Not that the remaining public editors or ombudsmen have done much to stop the decay, which has accelerated into collapse, of standards of journalistic fairness that were the industry norm 30 or 40 years ago. Neither The New York Times nor The Washington Post points out to readers that their staff is among the mere 6 percent of private-sector American workers who belong to labor unions. Nor has there been any serious attention to the lack of political or educational diversity in these newsrooms, or to the short shrift frequently given to right-of-center business or political viewpoints in their news columns. The Times’ current public editor, Liz Spayd, has garnered criticism even from other left-leaning news outlets. Will Oremus, writing for Slate, recently took Spayd to task for ignoring the structural biases shaping the newspaper’s coverage in favor of facile responses to reader emails, regardless of the particular complaints’ merit (or lack thereof).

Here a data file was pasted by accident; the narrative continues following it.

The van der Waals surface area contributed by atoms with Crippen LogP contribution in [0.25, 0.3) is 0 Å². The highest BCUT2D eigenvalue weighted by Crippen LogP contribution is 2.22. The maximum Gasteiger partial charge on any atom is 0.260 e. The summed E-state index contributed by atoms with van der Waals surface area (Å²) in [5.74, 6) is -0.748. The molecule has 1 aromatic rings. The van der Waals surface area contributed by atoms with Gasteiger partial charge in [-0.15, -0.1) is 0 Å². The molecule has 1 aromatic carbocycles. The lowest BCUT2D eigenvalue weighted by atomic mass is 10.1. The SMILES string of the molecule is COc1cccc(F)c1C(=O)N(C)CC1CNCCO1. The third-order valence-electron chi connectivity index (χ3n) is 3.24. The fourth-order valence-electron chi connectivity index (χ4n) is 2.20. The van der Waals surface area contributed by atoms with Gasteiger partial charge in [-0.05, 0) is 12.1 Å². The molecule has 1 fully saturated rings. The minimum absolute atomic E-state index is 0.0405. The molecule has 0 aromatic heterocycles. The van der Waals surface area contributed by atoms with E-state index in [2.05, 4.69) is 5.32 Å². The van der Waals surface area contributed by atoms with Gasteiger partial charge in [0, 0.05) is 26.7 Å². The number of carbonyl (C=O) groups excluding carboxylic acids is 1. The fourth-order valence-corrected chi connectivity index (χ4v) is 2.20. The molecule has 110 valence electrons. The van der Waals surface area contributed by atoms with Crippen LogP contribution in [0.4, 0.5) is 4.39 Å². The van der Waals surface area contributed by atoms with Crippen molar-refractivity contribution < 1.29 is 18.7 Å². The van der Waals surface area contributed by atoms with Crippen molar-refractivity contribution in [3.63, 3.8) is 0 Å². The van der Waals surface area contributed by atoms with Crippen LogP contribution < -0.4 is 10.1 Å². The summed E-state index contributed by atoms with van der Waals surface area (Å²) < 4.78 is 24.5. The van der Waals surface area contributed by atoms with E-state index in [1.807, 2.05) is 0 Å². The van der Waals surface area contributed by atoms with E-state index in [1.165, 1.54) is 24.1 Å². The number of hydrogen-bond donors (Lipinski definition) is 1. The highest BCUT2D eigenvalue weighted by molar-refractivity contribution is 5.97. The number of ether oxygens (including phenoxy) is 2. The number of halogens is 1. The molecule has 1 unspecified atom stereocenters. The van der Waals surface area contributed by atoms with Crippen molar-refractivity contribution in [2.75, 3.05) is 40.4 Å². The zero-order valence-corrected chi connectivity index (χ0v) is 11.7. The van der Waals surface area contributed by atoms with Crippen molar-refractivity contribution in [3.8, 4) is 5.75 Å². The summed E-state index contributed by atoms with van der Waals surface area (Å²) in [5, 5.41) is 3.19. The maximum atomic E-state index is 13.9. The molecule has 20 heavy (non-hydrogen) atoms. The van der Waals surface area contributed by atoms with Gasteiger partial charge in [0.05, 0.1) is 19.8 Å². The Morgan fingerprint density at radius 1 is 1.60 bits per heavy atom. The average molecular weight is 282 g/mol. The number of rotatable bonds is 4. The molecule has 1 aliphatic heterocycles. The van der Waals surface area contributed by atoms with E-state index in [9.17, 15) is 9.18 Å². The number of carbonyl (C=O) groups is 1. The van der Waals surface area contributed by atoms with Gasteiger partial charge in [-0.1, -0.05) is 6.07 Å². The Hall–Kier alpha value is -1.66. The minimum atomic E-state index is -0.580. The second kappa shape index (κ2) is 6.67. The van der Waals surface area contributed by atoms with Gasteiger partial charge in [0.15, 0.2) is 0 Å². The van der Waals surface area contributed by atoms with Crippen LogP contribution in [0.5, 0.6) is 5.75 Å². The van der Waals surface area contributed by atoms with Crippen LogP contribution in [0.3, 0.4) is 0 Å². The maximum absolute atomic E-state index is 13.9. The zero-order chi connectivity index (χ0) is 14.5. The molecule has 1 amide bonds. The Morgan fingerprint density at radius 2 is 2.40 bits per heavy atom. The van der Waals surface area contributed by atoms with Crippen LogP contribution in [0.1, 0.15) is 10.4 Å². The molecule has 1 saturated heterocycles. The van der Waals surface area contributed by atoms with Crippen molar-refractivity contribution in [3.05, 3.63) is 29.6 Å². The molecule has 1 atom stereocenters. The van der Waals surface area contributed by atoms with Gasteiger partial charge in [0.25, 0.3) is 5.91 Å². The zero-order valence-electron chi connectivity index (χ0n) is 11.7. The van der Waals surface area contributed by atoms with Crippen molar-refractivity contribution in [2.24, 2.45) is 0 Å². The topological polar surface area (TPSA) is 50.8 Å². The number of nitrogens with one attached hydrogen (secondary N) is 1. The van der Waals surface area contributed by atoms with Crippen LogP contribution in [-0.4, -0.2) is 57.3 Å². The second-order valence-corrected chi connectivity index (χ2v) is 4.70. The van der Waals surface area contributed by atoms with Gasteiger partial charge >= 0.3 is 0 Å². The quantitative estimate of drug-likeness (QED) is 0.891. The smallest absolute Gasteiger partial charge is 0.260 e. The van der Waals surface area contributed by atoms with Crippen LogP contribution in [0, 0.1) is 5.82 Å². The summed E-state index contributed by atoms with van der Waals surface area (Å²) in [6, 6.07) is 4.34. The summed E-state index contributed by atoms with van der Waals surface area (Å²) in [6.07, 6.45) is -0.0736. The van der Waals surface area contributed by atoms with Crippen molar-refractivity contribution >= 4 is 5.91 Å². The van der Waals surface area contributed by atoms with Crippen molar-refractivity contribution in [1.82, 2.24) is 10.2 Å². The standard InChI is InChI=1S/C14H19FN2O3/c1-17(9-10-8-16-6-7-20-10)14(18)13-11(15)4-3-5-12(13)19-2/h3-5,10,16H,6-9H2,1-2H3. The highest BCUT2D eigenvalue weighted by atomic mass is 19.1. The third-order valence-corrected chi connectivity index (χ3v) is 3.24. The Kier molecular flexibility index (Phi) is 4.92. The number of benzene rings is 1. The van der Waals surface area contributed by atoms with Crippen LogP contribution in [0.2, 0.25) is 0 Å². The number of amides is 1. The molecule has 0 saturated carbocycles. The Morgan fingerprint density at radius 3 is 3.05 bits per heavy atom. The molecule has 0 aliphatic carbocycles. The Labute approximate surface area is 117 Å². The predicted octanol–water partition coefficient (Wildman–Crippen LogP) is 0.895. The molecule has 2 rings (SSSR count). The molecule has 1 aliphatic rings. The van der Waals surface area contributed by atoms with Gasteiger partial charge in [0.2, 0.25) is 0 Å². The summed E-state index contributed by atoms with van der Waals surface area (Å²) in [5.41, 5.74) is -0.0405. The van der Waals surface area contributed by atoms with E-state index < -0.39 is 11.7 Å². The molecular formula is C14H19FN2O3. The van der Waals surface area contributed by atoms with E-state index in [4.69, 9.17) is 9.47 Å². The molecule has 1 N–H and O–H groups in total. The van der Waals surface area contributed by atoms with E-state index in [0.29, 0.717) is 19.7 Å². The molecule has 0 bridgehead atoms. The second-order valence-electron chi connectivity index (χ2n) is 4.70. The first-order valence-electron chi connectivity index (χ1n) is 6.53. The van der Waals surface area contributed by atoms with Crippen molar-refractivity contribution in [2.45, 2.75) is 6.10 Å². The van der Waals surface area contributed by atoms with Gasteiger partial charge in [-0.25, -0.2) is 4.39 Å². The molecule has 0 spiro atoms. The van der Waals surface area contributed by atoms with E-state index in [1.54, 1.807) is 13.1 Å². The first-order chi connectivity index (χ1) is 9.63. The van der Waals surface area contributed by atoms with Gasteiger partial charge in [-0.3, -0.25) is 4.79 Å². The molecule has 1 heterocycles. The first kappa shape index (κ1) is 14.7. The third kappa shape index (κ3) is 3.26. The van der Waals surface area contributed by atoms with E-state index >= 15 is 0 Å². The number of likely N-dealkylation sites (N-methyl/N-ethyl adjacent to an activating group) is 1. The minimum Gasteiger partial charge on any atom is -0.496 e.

Blatant hypocrisy is frequently not called to account, either. Within weeks of excoriating President Trump for reportedly revealing classified allied intelligence sources in discussing terrorist threats with the Russians, the Times published forensic photographs gathered by British investigators after the Manchester bomb blast, shared with and promptly leaked by American intelligence. Rather than point out the double standard, Spayd offered a mealy-mouthed justification for the decision, saying that the photos deserved to be published because nobody in the intelligence community asked the Times to withhold them.